House of Representatives Speaker, Femi Gbajabiamila said the house was working to amend the national health law to address gaps in access to health care, including funding for bullet victims.
He said this at the opening of the 44th / 45th Annual General and Scientific Meeting (AGSM) of the West African College of Physicians (WACP) Nigeria Chapter in Abuja.
Gbajabiamila, who was represented by the Hon. Tanko Sununu, chairman of the House health committee, said that in the amended law, provisions were made for health service providers to claim funds used to treat gunshot victims in an emergency.
He said the consideration was important because the increase in “no pay, no service” cases for gunshot wound victims was a serious concern.
Nigeria’s health scores remain poor, he said, and the National Assembly will play its role through legislation to help tackle the root causes of the country’s poor health delivery system, including accessibility.
He said that “in the coming days we will be looking at the modification of the national health law which provides the basic framework on which health care in the country is developed.
“The House of Representatives is awaiting the agreement of the executive branch of the government on the issue of the emergency treatment of gunshot victims. We tried to deal with the gunshot wounds problem in the amended Health Act.
“In the previous law, there was a loophole in how this type of emergency was to be handled when presented to the hospital. The source of payment and the services rendered to gunshot victims have become an issue of concern.
“In the amended health law, we tried to come up with solutions that would allow practitioners to claim bills for services rendered to a gunshot victim. This will allow victims to quickly access emergency health care.“
The speaker, who noted that the country is currently facing three major crises of coronavirus disease (COVID-19), insecurity and the scarcity of resources, added that the crises had significantly impacted the indices of health.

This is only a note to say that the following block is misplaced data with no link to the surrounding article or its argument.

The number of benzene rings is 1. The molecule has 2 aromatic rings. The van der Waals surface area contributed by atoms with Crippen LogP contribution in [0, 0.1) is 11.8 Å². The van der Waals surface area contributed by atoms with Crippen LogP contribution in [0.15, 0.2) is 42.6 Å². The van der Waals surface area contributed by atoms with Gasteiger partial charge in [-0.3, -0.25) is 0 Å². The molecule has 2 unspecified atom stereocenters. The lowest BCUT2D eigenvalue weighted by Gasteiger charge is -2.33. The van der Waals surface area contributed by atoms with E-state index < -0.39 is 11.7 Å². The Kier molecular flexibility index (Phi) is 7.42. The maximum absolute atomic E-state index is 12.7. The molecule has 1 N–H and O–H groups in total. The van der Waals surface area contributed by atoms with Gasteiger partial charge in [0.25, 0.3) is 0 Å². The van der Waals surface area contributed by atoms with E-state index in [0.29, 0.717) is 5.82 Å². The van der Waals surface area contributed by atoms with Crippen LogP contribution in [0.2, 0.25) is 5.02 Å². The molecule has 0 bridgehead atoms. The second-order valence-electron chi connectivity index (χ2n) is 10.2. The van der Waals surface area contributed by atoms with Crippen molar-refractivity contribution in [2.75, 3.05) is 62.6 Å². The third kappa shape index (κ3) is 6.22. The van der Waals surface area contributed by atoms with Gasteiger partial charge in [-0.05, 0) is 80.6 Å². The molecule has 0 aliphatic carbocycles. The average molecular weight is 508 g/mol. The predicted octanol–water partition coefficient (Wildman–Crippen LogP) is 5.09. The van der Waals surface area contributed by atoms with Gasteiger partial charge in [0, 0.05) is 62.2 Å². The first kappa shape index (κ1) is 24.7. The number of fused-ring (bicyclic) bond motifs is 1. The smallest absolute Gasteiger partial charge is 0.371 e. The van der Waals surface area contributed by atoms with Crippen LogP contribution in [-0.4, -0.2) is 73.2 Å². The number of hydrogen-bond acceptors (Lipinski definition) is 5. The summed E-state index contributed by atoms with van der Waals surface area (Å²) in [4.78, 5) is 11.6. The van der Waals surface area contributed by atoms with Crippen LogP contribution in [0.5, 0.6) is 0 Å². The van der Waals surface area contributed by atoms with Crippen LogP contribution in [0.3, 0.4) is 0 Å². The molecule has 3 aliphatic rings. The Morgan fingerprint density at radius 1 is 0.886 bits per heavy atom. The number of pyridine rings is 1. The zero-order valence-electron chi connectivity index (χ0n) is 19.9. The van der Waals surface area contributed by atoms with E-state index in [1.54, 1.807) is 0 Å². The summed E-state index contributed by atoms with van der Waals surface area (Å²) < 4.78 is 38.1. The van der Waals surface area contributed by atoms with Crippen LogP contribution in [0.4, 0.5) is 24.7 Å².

He said that “NASS is working to meet challenges by providing effective legislation, oversight and representation.
“When COVID-19 arrived in Nigeria we only had four labs to diagnose the virus, but due to active budget allocation we now have over 130 labs nationwide that can be used to diagnose the virus.
“We are also trying to solve the problems affecting the health sector by making health care through the health insurance scheme compulsory in the country.
“The National Assembly has already passed the bill and we hope that the executive arm will approve the bill so that every Nigerian has a basic minimum package that he or she can use to maintain his or her health.
“The Basic Health Care Fund will not only come with a minimum package, but will also improve the health sector’s preparedness to face emergencies.
“We are also reviewing the Infectious Disease Control Bill which attempts to provide for emergency preparedness in the country. “
The speaker, while congratulating the WACP, assured that NASS would consider all recommendations made by him after his AGSM and use it to influence legislative activities.
Minister of State for Health. Dr Olurunnimbe Mamora, listed the causes of Nigeria’s poor health indices, including inadequate human resources, poor data management and limited funding to expand coverage of evidence-based interventions. evidence.
Others are the skilled urban / rural split of frontline workers, the brain drain of skilled healthcare workers to the western world and COVID-19, which has further exacerbated health problems in the country.
Mamora called on departments and agencies of ministries and other health partners to support efforts to improve the system and provide quality services to citizens.
The Nigerian News Agency (NAN) reports that other stakeholders at the event tasked the WACP, Nigeria Chapter, to use the meeting to chart a course for the health sector and propose viable solutions.
The Minister of CTF, Mr. Muhammad Bello, represented by the Acting Secretary of Health, Dr Muhammed Kawu, and the Executive Director of the National Primary Health Care Development Agency (NPHCDA), Dr Faisal Shuaib , represented by Dr Usman Adamu, Director of Primary Health Care The agency’s development systems were present.
Others were the President of WACP represented by the Director of Grants of the WACP, Nigeria Chapter, Dr Benjamin Ogochukwu, and the Chief Medical Directors, among other stakeholders.
The theme of the WACP 2021 meeting is: “Nigeria’s Health Indices; Challenges and perspectives in a contemporary world ”.
The WACP is a professional body for medical specialists in the West African sub-region.
The specialist physicians included physicians, physicians and nurses.